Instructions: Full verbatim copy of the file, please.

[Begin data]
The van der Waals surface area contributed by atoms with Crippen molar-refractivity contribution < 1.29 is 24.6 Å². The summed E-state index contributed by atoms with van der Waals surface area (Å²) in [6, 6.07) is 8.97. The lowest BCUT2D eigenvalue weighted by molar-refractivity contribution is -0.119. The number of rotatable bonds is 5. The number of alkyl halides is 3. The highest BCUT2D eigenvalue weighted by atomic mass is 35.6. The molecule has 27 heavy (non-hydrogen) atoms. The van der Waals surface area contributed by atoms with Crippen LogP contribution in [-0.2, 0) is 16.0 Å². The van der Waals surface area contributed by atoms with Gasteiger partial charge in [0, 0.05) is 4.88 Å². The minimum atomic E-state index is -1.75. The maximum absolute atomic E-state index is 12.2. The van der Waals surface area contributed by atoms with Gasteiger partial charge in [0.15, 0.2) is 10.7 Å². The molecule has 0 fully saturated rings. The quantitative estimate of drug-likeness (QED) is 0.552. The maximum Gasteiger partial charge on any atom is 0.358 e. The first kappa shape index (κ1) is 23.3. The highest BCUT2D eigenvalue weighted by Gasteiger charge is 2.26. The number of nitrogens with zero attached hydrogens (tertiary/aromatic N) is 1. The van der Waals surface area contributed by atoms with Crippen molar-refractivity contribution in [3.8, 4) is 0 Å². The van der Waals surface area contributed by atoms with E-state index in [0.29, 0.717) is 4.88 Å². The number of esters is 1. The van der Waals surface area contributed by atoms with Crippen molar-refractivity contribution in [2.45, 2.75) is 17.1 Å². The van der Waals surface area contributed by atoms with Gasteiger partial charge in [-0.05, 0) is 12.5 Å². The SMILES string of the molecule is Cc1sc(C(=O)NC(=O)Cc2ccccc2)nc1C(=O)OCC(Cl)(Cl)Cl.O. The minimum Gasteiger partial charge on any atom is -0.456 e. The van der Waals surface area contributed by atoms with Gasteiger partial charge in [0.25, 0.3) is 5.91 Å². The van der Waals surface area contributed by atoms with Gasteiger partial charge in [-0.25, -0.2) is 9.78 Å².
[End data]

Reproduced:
The van der Waals surface area contributed by atoms with Crippen molar-refractivity contribution < 1.29 is 24.6 Å². The summed E-state index contributed by atoms with van der Waals surface area (Å²) in [6, 6.07) is 8.97. The lowest BCUT2D eigenvalue weighted by molar-refractivity contribution is -0.119. The number of rotatable bonds is 5. The number of alkyl halides is 3. The highest BCUT2D eigenvalue weighted by atomic mass is 35.6. The molecule has 27 heavy (non-hydrogen) atoms. The van der Waals surface area contributed by atoms with Crippen LogP contribution in [-0.2, 0) is 16.0 Å². The van der Waals surface area contributed by atoms with Gasteiger partial charge in [0, 0.05) is 4.88 Å². The minimum atomic E-state index is -1.75. The maximum absolute atomic E-state index is 12.2. The van der Waals surface area contributed by atoms with Gasteiger partial charge in [0.15, 0.2) is 10.7 Å². The molecule has 0 fully saturated rings. The quantitative estimate of drug-likeness (QED) is 0.552. The maximum Gasteiger partial charge on any atom is 0.358 e. The first kappa shape index (κ1) is 23.3. The highest BCUT2D eigenvalue weighted by Gasteiger charge is 2.26. The number of nitrogens with zero attached hydrogens (tertiary/aromatic N) is 1. The van der Waals surface area contributed by atoms with Crippen molar-refractivity contribution in [3.8, 4) is 0 Å². The van der Waals surface area contributed by atoms with E-state index in [0.29, 0.717) is 4.88 Å². The number of esters is 1. The van der Waals surface area contributed by atoms with Crippen molar-refractivity contribution in [2.45, 2.75) is 17.1 Å². The van der Waals surface area contributed by atoms with Gasteiger partial charge in [-0.05, 0) is 12.5 Å². The SMILES string of the molecule is Cc1sc(C(=O)NC(=O)Cc2ccccc2)nc1C(=O)OCC(Cl)(Cl)Cl.O. The minimum Gasteiger partial charge on any atom is -0.456 e. The van der Waals surface area contributed by atoms with Gasteiger partial charge in [0.25, 0.3) is 5.91 Å². The van der Waals surface area contributed by atoms with Gasteiger partial charge in [-0.25, -0.2) is 9.78 Å².